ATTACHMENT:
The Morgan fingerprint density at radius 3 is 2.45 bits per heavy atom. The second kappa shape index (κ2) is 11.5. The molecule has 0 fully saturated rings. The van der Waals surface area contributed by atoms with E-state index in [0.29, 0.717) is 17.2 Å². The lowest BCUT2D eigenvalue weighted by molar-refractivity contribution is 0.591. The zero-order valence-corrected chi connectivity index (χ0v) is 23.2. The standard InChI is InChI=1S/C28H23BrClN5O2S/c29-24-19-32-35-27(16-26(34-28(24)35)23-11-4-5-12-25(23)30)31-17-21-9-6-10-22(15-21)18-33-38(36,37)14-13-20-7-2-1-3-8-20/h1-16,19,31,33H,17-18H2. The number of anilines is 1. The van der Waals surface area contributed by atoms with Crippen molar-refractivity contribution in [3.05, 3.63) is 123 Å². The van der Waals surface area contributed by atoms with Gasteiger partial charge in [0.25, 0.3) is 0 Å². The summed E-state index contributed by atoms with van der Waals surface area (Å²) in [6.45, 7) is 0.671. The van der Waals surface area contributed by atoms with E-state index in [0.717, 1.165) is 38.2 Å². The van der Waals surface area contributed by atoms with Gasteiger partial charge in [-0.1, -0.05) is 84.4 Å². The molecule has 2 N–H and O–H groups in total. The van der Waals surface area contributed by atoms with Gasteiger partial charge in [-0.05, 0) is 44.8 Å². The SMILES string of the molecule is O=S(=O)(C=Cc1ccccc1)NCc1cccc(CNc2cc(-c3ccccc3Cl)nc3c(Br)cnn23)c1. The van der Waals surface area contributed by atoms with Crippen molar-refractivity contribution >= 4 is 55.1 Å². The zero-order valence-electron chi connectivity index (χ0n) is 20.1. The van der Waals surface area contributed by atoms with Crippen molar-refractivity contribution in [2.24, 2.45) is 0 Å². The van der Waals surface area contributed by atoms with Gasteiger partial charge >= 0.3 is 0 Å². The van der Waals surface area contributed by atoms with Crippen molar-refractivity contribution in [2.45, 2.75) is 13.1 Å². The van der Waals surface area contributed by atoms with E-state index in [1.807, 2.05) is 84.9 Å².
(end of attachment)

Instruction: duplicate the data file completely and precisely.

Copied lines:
The Morgan fingerprint density at radius 3 is 2.45 bits per heavy atom. The second kappa shape index (κ2) is 11.5. The molecule has 0 fully saturated rings. The van der Waals surface area contributed by atoms with E-state index in [0.29, 0.717) is 17.2 Å². The lowest BCUT2D eigenvalue weighted by molar-refractivity contribution is 0.591. The zero-order valence-corrected chi connectivity index (χ0v) is 23.2. The standard InChI is InChI=1S/C28H23BrClN5O2S/c29-24-19-32-35-27(16-26(34-28(24)35)23-11-4-5-12-25(23)30)31-17-21-9-6-10-22(15-21)18-33-38(36,37)14-13-20-7-2-1-3-8-20/h1-16,19,31,33H,17-18H2. The number of anilines is 1. The van der Waals surface area contributed by atoms with Crippen molar-refractivity contribution in [3.05, 3.63) is 123 Å². The van der Waals surface area contributed by atoms with Gasteiger partial charge in [0.25, 0.3) is 0 Å². The summed E-state index contributed by atoms with van der Waals surface area (Å²) in [6.45, 7) is 0.671. The van der Waals surface area contributed by atoms with E-state index in [0.717, 1.165) is 38.2 Å². The van der Waals surface area contributed by atoms with Gasteiger partial charge in [-0.1, -0.05) is 84.4 Å². The molecule has 2 N–H and O–H groups in total. The van der Waals surface area contributed by atoms with Gasteiger partial charge in [-0.05, 0) is 44.8 Å². The SMILES string of the molecule is O=S(=O)(C=Cc1ccccc1)NCc1cccc(CNc2cc(-c3ccccc3Cl)nc3c(Br)cnn23)c1. The van der Waals surface area contributed by atoms with Crippen molar-refractivity contribution >= 4 is 55.1 Å². The zero-order valence-electron chi connectivity index (χ0n) is 20.1. The van der Waals surface area contributed by atoms with Crippen molar-refractivity contribution in [2.24, 2.45) is 0 Å². The van der Waals surface area contributed by atoms with Gasteiger partial charge >= 0.3 is 0 Å². The van der Waals surface area contributed by atoms with Crippen molar-refractivity contribution in [2.45, 2.75) is 13.1 Å². The van der Waals surface area contributed by atoms with E-state index in [1.807, 2.05) is 84.9 Å².